31 Lists of Horror: The Halloween 24-Hour Movie Marathon (Part One)

Howev­er you want to say and/or spell it—Halloween, Hallowe’en, All Hal­lows Eve, All Hal­low Even, The month of BOO!—Octo­ber 31 is indis­putably the cor­po­rate-man­dat­ed spook­i­est time of year. With that in mind, I present 31 lists of Hal­lowee­nie stuff, of my own and of my lit­er­ary brethren both near and far.

These are per­son­al, high­ly sug­ges­tive lists of rec­om­men­da­tions, avoid­ances, and/or rem­i­nis­cences. I make no guar­an­tees, save one: if you don’t read the whole of each list, locusts all devour your crop. I don’t make the rules.


October 6, 2017

24-Hour Horror Movie Marathon (Part One)

Look, there’s absolute­ly no pos­si­ble way I can sit through 24 sol­id hours of any­thing. I’m too old, too tired, too you name it. But that doesn’t mean I can’t plan a spec­tac­u­lar full day of Hal­loween hor­ror movies just for you! So order up some piz­zas, crack some brews, and enjoy! I’ll pop in from now and then, just to keep and eye on you.

9am-3pm, October 31 — Classics

We want to start strong with some absolute mas­ter­pieces of the genre. Stuff that tran­scends space and time to live on long after the last reel has played. Stuff that also gets more intense as we go, so that we’re primed and ready for when the gory stuff begins.

With that in mind, let’s start with:

The Bride of Frankenstein (1935, dir. James Whale — 75 min.)

We’re start­ing old, old school with a mon­ster movie that didn’t invent the genre so much as reveal what the genre could be. After tak­ing huge lib­er­ties with Mary Shelley’s source nov­el in the orig­i­nal 1931 Franken­stein, James Whale pushed the con­cept to absurd new heights, bring­ing in a lev­el of camp that infused Karloff’s take on the mon­ster with true pathos. For one of the first times in cin­e­mat­ic his­to­ry, audi­ences were asked to real­ly con­nect with a monster’s point of view (clear­ly where Whale’s sym­pa­thies lay).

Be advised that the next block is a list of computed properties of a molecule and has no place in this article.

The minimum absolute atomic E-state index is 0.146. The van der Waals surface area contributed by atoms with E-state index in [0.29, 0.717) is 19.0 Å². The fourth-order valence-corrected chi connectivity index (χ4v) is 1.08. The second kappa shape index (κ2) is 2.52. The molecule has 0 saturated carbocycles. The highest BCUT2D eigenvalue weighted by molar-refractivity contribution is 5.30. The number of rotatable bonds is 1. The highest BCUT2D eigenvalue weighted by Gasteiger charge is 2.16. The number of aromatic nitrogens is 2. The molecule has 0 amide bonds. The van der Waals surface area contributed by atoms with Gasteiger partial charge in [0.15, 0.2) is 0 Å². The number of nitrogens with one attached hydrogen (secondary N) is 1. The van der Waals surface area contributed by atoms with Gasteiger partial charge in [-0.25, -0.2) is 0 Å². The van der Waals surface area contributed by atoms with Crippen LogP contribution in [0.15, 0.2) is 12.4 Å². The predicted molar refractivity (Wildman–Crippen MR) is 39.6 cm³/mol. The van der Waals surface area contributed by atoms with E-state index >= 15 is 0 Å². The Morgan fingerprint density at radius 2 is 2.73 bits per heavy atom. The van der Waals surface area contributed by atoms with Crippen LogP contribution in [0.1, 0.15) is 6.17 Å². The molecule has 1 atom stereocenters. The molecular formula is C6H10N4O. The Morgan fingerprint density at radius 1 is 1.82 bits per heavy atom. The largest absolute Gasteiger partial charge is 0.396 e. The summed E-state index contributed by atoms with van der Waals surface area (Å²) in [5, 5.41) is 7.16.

The Haunting (1963, dir. Robert Wise — 112 min.)

Stay­ing in moody B&W, we move for­ward almost three decades to Robert Wise’s remark­ably faith­ful adap­ta­tion of Shirley Jackson’s beloved bone-chiller. This pin­na­cle of the Haunt­ed House genre finds a sci­en­tist and a few sub­jects attempt­ing to dis­cov­er the hid­den mys­ter­ies of Hill House, the moth­er of all mod­ern haunt­ed man­sions. If you can’t find a copy, or pre­fer colour, try 1973’s The Leg­end of Hell House as an alter­na­tive. Do not try the 1999 Haunt­ing remake, which replaces spooky silence and intense sound design with bom­bas­tic CGI and Owen Wil­son.

Invasion of the Body Snatchers (1978, dir. Philip Kaufman — 115 min.)

All the iter­a­tions of Jack Finney’s orig­i­nal nov­el have their fans (well, maybe not The Inva­sion), but for my mon­ey, Philip Kaufman’s adap­ta­tion takes the gold. You’ve got Don­ald Suther­land at his most flus­tered, Leonard Nimoy play­ing off his Spock per­sona, and Jeff Gold­blum at his skin­ni­est. You’ve also got an immense feel­ing of dread and para­noia, freaky flower-pods, a hobo-box­er hybrid that ter­ror­ized me as a child, and one of the most down­beat, ter­ri­fy­ing end­ings this side of The Mist.

And that’s it for the first six hours. Now, take a quick break, go to the restroom, stretch, and run right back to your seat on the com­fy couch for the next six hours (which I’ll out­line in an upcom­ing blog­post).

To whet your appetite, I’ll tell you that hours 3–9pm will be made up of a selec­tion of movies from one of my favourite sub­gen­res; that of Slimy Beasts.

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